Final preparations for city’s Blitz anniversary event

LIVERPOOL is making the final preparations for its special free Blitz event which opens to the public on Friday (6 May).

Out of the Darkness is set to transform St Luke’s Church this weekend as a sound and light display takes over the bombed out church, marking the 75th anniversary of the May Blitz.

Taking place each evening from 9-10pm, Friday 6 to Sunday 8 May, projections will be beamed on three large screens placed in the windows facing Hardman Street and a rolling ten minute film will run throughout the hour which will feature dramatic archive footage and images and be accompanied by a haunting soundtrack of drones, and first-hand accounts of those terrifying nights.

Schools and community groups across Merseyside have taken part in making more than 2,000 stained glass lanterns which will illuminate the inside and outside of the building, representing some of the lives that were lost during one of the country’s worst bombing periods of the Second World War.

Along with the lanterns a house, which is the third of the size of a terraced property, will be installed in the gardens which will symbolise the fragility of houses during the Blitz. There will also be six professional performers who are part of the Unity Theatre will enact emotive scenes such as parents saying goodbye to their children as they are evacuated, women waving farewell to their loved ones and recreating moments when the bombs started to fall.

Liverpool’s Director of Culture, Claire McColgan, said: “It was important we do something to mark this pivotal date in the city’s history, and Out of the Darkness is particularly poignant as May 6 marks 75 years since St Luke’s was hit by an incendiary device.

“The lanterns which have been created are stunning and will add a hauntingly beautiful element to the evening. Because of the way the audio and visual elements will work, visitors will be able to take the different aspects in at their own pace and not only reflect on what was such a turbulent time for the city, but also think about the resilience the people of Liverpool showed during this time.

“I encourage as many people as possible to come along to Hardman Street and make the most of this very special, thought-provoking event which will show one of the city’s striking landmarks in a whole new light.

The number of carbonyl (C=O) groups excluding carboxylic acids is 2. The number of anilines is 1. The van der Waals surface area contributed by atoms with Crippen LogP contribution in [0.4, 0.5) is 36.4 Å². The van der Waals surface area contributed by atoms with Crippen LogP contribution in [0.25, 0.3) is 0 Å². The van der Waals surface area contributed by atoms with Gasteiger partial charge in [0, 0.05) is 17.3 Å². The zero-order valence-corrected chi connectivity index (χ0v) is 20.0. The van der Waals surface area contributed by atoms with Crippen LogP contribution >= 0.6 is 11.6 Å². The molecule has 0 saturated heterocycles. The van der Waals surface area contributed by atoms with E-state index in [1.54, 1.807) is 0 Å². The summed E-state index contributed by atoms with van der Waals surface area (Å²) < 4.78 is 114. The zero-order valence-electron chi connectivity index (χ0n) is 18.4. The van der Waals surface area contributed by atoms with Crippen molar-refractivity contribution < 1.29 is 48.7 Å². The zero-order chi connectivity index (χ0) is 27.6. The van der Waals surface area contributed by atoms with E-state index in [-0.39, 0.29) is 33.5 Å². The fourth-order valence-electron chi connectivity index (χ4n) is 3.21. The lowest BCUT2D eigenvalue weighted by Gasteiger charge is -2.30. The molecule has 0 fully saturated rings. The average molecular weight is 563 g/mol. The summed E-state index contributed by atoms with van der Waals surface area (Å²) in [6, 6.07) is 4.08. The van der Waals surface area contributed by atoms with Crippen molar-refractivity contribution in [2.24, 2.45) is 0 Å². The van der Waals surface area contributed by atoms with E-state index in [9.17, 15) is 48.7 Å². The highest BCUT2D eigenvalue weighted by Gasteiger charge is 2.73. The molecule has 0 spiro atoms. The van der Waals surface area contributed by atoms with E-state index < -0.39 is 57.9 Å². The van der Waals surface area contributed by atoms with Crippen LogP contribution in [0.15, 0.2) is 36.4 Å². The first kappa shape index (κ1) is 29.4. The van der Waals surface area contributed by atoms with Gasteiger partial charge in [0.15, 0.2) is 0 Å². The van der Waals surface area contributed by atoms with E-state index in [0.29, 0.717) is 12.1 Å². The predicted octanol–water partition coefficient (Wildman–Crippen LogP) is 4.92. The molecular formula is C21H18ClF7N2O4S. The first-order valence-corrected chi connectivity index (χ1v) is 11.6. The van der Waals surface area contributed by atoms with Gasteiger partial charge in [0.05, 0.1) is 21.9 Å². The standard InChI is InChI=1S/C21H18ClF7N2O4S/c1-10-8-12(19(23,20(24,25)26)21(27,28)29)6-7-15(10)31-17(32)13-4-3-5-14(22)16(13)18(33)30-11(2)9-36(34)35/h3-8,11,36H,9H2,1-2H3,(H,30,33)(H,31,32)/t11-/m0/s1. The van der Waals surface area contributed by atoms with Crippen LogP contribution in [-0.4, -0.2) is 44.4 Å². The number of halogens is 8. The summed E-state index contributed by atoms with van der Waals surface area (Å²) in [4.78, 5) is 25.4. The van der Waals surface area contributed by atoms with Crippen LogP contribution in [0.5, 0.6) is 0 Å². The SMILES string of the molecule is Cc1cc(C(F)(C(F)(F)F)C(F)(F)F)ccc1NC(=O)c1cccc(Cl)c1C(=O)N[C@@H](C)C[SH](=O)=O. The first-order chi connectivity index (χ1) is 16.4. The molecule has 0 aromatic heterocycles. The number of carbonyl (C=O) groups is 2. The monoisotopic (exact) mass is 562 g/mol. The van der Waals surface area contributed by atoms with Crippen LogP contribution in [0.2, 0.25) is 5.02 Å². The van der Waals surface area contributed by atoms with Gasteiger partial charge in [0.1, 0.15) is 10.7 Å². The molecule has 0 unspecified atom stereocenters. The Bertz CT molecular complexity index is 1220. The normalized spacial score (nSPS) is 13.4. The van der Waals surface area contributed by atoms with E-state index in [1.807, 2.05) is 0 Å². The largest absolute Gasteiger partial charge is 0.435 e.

“The church is part of the fabric of the city and with the half a million pound investment by the city council in partnership with Historic England, we are committed to continuing to use the space so people can be reminded of the horrors of war and the bravery of the people of Liverpool.”

The event has been commissioned by the city council and is being created by innovative artists METRO-BOULOT-DODO (MBD) who specialise in designing art experiences which transform buildings into emotive and engaging spaces for the audience.

Artistic Director of MBD, Esther Simpson, said: “Without doubt this will be a sound and light spectacular which commemorates a special anniversary for the city.

“Not only will it be stunning and immersive, but it will be an emotional experience and people will be genuinely moved as they come together to remember this time in Liverpool’s history.

“Illuminating the bombed out church is a beacon of hope and symbolises everything Liverpool went through during the blitz.”

The schools which have made the lanterns are:

Holy Cross Catholic Primary School, Garston CE Primary, St Vincent de Paul Catholic Primary School, Springwood Heath Primary School, Notre Dame Catholic College, Northway Primary School, Monksdown Primary School, St George’s Primary School (Wallasey), Kings Leadership Academy Liverpool, Liscard Primary School, St Joseph’s Catholic Primary School (Wallasey), St Johns CE Primary (Waterloo), Great Crosby Catholic Primary School, Emmaus Primary School, Norwood Primary School (Southport), Christ Church CE Primary School (Bootle), Hudson Primary School (Maghull), Greenacre Community Nursery School (Bootle), St William of York Catholic Primary School, Hatton Hill Primary School, Ursuline catholic Primary School, St Luke’s CE Primary (Formby), St. George’s Catholic Primary School & Nursery (Maghull), Our Lady of Pity Primary, Woodlands Primary, St Charles’ Catholic Primary School, Abbot’s Lea Special School and Holy Family Catholic Primary School (Southport).

Head Teacher of Garston Church of England School, Gill Rogerson, said: “Our pupils were so pleased to be able to play a part in such an important event for the city.

“World War Two is part of our curriculum, so this has really made the children think about the impact of the blitz and the effect it had on families living in Liverpool at the time

“The lanterns they have decorated are really stunning, and they are all incredibly proud of the work they have produced and can’t wait to head in to the city centre at the weekend to show off their hard work to their families.”

The event is being supported by manufacturers RS Clare & Co Ltd, audit, tax and advisory service KPMG, chemical distribution companies Meade-King and Robinson & Co. Ltd, food and agricultural commodities firm Edward Billington and Son and commercial property consultancy Mason Owen.

Ian Meadows, Executive Chairman of RS Clare & Co Ltd, said: “As a representative of one of the many companies which was bombed during the Second World War, I am pleased to support this event. I feel we owe it to those who gave their lives and to those, like the police and firemen who put their lives on the front line to help other fellow human beings – it’s important we remember them.”

For the latest information, visit www.cultureliverpool.co.uk/liverpoolblitz or follow @CultureLpool on Twitter or like Culture Liverpool on Facebook.